Though Alexa has lost a lot of its relevance over the last several years, it’s still a valid metric for some people in certain industries. If you’re in the right tech field, with a significant Alexa userbase, it can be worth your while to work to boost your ranking.
Alexa is a massive undertaking, attempting to analyze and track the traffic of millions of websites on a daily basis. Only a company as large as Amazon can have the resources to throw at such an undertaking, and throw resources they have. Thus we have Alexa, successfully – if occasionally inaccurately – tracking over 30 million websites globally.
Alexa gains information primarily through one resource; the Alexa toolbar. Users install the toolbar on their browser, and go about their daily business browsing the Internet. Alexa tracks this traffic activity, along with various bits and pieces of information about the sites these users visit, and accumulates that information.
Alexa isn’t a very detailed analytics page. For one thing, it only tracks data on a domain level. There’s no variation between subpages. Alexa is also only tracking data coming from Alexa Toolbar users, which are just a small fraction of total global Internet users. In theory, it’s a representative sample. In practice, certain demographics are more likely to use the toolbar, and thus certain types of sites are likely to perform better.
Note: Alexa states that a number of different browser extensions include Alexa tracking code. However, many of these seem to be variations on custom toolbars, rather than code embedded in otherwise unrelated extensions. Take this how you will; until Alexa publishes a list, the toolbar is still the most reliable option.
Amazon’s Alexa also warns that any ranking lower on the list than 100,000 is statistically insignificant. At such a low ranking, there’s a shortage of valid data, so it only takes a handful of users to skew a ranking wildly. This is good news if you have a low ranking and want to rise, but it’s bad news for anyone considering the ranking to be meaningful below a certain point.
So, how can you boost your Alexa ranking to a level above that 100,000 mark?
1. Claim Your Alexa Profile
Claiming your Alexa profile does not directly increase your ranking. It does, however, give you access to more information tracked about your site. It also allows you to fill out profile information to maintain accurate contact information, in case any Alexa user wants to approach you with a business proposition. You can compare the Alexa analytics information you find with your own Google Analytics to see the discrepancy yourself.
2. Use and Encourage the Use of the Alexa Toolbar
In the past, you were able to create a customized version of the Alexa Toolbar, allowing you to have a custom offering specific for your users. Since October 2, 2014, this ability has been retired. Alexa no longer allows the creation of new toolbars, or the editing of existing toolbars. Only the standard, default Alexa Toolbar is available.
That said, with so much relying on the toolbar, it’s a good idea to use it yourself, install it on the computers of any employees or office PCs you have, and encourage your users to use it. It’s a harder sell now that you can’t offer a custom toolbar, but it’s still possible.
3. Earn Quality Backlinks
Alexa likes backlinks, and conveniently, so does Google. Earn more links, so more traffic comes your way. More traffic means more users who either have an Alexa-based extension or who can be convinced to install one. More users visiting your site with an Alexa extension means a higher Alexa rank. It’s a matter of dominos falling in line, one after another. Anything that boosts your traffic naturally will boost your Alexa rank.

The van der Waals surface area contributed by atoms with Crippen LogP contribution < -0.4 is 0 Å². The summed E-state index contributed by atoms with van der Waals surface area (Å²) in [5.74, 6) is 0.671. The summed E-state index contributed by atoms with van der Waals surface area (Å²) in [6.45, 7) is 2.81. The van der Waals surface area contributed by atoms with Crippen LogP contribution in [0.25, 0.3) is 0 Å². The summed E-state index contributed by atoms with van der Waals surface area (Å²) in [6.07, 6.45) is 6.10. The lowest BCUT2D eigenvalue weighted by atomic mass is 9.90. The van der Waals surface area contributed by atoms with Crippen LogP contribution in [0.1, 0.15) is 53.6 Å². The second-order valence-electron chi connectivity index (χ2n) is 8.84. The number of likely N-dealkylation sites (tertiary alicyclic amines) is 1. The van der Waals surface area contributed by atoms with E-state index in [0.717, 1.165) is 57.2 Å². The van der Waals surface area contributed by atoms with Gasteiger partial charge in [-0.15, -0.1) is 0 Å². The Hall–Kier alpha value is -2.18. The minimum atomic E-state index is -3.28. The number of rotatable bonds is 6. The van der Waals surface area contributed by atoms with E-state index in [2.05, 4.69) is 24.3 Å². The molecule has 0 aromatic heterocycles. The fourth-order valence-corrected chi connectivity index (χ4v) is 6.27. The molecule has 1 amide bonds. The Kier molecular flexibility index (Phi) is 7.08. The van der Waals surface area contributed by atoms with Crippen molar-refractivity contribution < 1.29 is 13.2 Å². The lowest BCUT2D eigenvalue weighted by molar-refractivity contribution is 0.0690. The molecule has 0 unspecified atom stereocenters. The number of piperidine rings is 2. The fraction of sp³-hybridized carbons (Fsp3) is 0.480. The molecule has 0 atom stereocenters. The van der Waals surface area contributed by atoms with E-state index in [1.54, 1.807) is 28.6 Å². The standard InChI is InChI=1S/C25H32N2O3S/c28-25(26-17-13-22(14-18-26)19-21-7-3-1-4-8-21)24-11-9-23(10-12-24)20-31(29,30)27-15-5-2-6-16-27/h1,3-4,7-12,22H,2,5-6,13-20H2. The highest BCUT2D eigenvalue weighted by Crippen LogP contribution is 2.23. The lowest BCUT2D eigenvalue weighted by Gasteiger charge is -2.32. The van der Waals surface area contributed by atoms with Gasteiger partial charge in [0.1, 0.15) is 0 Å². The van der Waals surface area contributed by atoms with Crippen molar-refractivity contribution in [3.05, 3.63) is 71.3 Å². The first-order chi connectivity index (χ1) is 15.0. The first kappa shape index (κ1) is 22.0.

4. Create More Quality Content
Content is the way you get noticed on today’s Internet. Take all of the reasoning you see for backlinks and apply it to content as well. Every piece of content is an opportunity to draw in more users, either through more links or through organic search results. Once again, more users means more Alexa traffic, which means a higher Alexa ranking.
5. Skew Towards an SEO Niche
You don’t necessarily have to be an SEO blog, but you should consider leaning your content towards an SEO, blogging, webmastering or administration theme. The reason is that Alexa is still heavily influenced by these tech fields. The people most likely to be using an Alexa extension are techies wanting to boost their own Alexa ranking. If you attract these people, it’s going to have a much bigger effect than, say, soccer moms.
6. Expand Your Social Presence
Dedicate as much time to social media as you can. A wide presence on social media attracts more users and, as we know, more users means more Alexa traffic.
7. Engage Your Audience
People who are engaged with your site will stick around and click through various pages. Alexa only counts views and clicks at a domain level, so numerous clicks around a site will all count towards that site as a whole rather than individual page metrics. Keep your users around when they’re here, and encourage them to come back when they leave.
8. Consider an Asian Audience
Alexa has a surprisingly deep presence in Asian countries, so if you’re in any position at all to do so, you might consider digging into that audience. It’s difficult to, for example, make an entirely bilingual site, but you might locate Asian forums to promote your site.
9. Use the Alexa Widget
The Alexa Widget is like the Facebook Like box, it’s a box that sits on your site and displays your Alexa rank. It also allows users to click through and get the Alexa bar, among other things. The presence of the widget itself won’t boost your ranking, but getting users to use it will.
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